Jack Biilmann’s Divided Mind Tour ; From Sandstone Church To The Street Theatre

By Jen Seyderhelm

Located in the NSW Snowy Mountains, in the sparsely populated town of Rocky Plain on the traditional lands of the Walgalu and Ngarigo people, there stands a sandstone church. Surrounded by gravestones, with Stony Creek running on either side of the road around it, The Round Plain Church has stood there since 1870.

Plain though it may be in name, it is a place of great significance for Canberra singer-songwriter Jack Biilmann; a place that holds the key to the man’s past, as well as his musical present.

I caught up with Biilmann via Zoom. Jack’s voice is pure grungy blues and rock ‘n’ roll. His CV speaks of collabs with Gibson and Maton Guitars. And now the man tops his Divided Mind tour in the ol’ stomping ground of The Street Theatre.

The two-side album of the same name neatly melds together Biilmann’s solo blues-roots-country guise with his ‘90s-tinged, blues inspired band-based rock ‘n’ roll sound. This is niftily presented in a Side A / Side B format showcasing the best of each mode.

And it comes all with an interesting story to boot. Let us return, now, to that enigmatic sandstone church.

“It’s about 45 minutes away from Cooma; my Grandfather owned the Church in 1965,” Biilmann tells. “He was a farmer up there and bought the land the church stood on. He immediately fenced the land off and donated it back to the community.”

As such, the Biilmann clan have a generations-spanning bond to the place.

“My family still visit the country there,” Biilmann says. “We’ve got a hut, two hours from civilization. It’s the most beautiful untouched landscape. When we were kids, Dad used to tell us the story of the land and our family.”

Little did wee Jack know how this unassuming area of the world would play a part in his adult music life.

“When I was a bit older, I stopped in there on the way back when I was camping,” Biilmann says. “I had a guitar, and I brought it into church.

“The acoustics were just phenomenal.

“So, I did it a few more times. It wasn’t long before I thought: ‘I wonder if I could record an album in here?’”

Wonder turned into action, and so the idea of a live church recording was birthed.

There was an immediate impediment, though. The church had no power. But via the willingness of Biilmann’s recording engineer Matt Barnes, an artsACT grant, and Jack’s gifted musical friend Sara Flint available for vocals, an album, story and once in a lifetime experience was created (all captured in documentary format. More on that later).

Recording an album is taxing feat at the best of times, let alone effectively two of them, AND with one being a live recording far removed from the amenities of a city. If anything went wrong, they had to start the whole take again. In all, they did three full recordings of each song, picked the best, and mixed it.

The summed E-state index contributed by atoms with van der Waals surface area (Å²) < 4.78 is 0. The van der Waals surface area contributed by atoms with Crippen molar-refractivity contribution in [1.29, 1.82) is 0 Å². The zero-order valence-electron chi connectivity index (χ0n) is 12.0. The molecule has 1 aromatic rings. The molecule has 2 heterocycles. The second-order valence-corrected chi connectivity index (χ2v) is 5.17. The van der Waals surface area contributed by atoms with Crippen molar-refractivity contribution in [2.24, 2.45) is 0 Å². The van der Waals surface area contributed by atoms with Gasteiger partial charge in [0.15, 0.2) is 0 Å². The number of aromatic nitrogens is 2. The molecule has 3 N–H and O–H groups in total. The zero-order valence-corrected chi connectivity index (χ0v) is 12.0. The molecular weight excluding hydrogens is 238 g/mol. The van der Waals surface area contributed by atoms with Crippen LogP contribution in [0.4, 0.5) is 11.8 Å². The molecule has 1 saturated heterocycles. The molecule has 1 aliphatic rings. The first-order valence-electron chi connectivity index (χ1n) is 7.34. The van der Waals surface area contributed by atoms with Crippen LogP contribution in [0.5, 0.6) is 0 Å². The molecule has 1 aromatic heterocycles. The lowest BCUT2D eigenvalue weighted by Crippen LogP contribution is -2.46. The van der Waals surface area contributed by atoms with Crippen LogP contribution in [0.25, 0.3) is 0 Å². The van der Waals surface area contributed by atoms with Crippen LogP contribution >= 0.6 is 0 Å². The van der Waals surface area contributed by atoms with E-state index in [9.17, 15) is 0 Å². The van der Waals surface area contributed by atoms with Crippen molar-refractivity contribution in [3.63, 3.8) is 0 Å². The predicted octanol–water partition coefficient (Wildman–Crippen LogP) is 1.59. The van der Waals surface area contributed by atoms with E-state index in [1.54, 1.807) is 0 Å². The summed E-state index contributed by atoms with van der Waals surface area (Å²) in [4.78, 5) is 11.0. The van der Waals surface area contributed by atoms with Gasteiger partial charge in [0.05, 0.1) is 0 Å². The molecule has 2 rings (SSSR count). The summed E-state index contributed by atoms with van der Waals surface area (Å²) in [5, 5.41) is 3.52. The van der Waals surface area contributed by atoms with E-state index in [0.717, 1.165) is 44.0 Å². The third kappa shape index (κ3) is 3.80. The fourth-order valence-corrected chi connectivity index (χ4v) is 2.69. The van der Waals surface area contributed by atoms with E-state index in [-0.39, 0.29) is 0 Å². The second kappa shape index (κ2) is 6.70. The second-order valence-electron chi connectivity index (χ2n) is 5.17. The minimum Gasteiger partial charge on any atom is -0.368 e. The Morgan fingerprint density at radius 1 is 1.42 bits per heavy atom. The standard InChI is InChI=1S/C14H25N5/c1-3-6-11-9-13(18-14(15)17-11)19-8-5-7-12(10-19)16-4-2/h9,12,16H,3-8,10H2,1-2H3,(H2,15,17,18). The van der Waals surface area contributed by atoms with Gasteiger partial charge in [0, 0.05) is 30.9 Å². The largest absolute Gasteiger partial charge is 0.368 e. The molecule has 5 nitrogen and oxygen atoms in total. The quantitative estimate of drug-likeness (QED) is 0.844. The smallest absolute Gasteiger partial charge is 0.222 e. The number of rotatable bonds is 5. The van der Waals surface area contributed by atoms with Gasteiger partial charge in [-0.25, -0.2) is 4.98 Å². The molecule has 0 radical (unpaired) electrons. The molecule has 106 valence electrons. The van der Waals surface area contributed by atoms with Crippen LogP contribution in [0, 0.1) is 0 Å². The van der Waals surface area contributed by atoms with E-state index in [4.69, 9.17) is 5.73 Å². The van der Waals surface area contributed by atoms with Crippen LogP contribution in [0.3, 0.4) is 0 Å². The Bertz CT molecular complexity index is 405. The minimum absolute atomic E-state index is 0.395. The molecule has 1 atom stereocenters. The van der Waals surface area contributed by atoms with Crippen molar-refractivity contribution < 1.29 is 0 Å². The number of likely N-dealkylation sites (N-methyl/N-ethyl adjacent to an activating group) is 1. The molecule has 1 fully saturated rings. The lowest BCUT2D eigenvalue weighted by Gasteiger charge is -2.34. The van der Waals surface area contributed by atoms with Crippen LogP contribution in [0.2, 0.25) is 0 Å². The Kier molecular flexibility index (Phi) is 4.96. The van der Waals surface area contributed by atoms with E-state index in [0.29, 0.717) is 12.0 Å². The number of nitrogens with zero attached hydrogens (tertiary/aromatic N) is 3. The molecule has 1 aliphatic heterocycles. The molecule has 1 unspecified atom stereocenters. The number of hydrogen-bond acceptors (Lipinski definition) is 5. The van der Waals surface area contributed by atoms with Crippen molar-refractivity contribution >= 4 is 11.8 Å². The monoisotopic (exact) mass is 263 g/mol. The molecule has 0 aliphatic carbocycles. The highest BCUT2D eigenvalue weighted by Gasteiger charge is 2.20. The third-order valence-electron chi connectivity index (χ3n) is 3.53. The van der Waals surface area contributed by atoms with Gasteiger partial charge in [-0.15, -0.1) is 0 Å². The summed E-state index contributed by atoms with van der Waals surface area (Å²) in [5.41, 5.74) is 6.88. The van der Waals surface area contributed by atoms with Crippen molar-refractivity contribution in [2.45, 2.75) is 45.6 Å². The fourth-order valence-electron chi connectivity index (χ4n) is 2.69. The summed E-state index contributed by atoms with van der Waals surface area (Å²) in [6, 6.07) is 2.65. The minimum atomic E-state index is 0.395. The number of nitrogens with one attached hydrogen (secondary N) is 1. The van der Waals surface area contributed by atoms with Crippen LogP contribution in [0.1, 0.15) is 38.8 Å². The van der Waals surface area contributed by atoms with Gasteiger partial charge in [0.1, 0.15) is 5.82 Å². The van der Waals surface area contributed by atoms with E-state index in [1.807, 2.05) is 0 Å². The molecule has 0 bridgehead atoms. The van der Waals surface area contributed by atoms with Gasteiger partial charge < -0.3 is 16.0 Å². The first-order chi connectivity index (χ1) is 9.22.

“It was the hardest thing I’ve ever done,” Biilmann admits. “Playing guitar, harmonica, stomp box and tambourine, plus singing, as well as coordinating it all with Sara…

“But I’m now so much better as a musician for it. It’s been my most successful release so far.

Photo by Creswick Collective

“Previously, I’d go back into the studio and add more layers. This time, I knew I couldn’t add anything. What was there, was there.”

Rather fittingly, in the same way Divided Mind brings together Biilmann’s two musical modes, the recording became a congregation between music and family.

“My Dad was there for the whole time, as well as my Uncle Kevin. They were basically our maintenance men,” Biilmann chirps. “The generator had to be going the whole time. Their job was to top the petrol up and then come back and ensure that everyone was dead silent while we were recording.

“We were still writing songs as we recorded the doco,” he adds. “I am super proud of it.”

Ahhh yes, the doco! Biilmann’s mini-documentary on the Divided Mind recording process is called Drink the Water Where You Come From; words from Papa Biilmann about appreciating where you are from. Giving a rare peek behind the curtain, it is well worth taking the 11 minutes to, ahem, drink it in. >>scroll down to watch>>

If nothing else, it will get you geared up for Biilmann’s crowning Divided Mind tour show in hometown Canberra.

And make no mistake about it, this is a ‘show’, rather than a gig, with the night meticulously mapped out. Both A & B sides will have their time, peppered with some back catalogue classics, then Side B gets its time to shine before Sara Flint joins and showcases Side A in a different, yet familiar setting.

“This is the first time that Sara and I have done this together live since the Church recording,” Biilmann reveals. “And it will be terrific to do it where we are. I did The Street Theatre back in 2021 for the Full Circle album, and that now has a million streams!

“That was between lockdowns,” Biilmann says, a memory being sparked. “I’d driven all the way to Queensland to play some shows only to be turned away from the border.

“That Street show was probably the best solo show I’ve ever done,” he recalls. “So coming back with Sara, and probably ten guitars, a story telling spectacle, and the last show of the tour in my hometown for once? It’s going to be really special.”

Jack Biilmann’s Divided Mind tour touches down at The Street Theatre on Saturday, 7 October at 7:30pm, where he will be joined by Sara Flint. Tickets are $35 + bf pre-sale via the venue.

Jack Biilmann- Drink The Water Where You Come From.Side A- Divided Mind @ The Round Plain Church.
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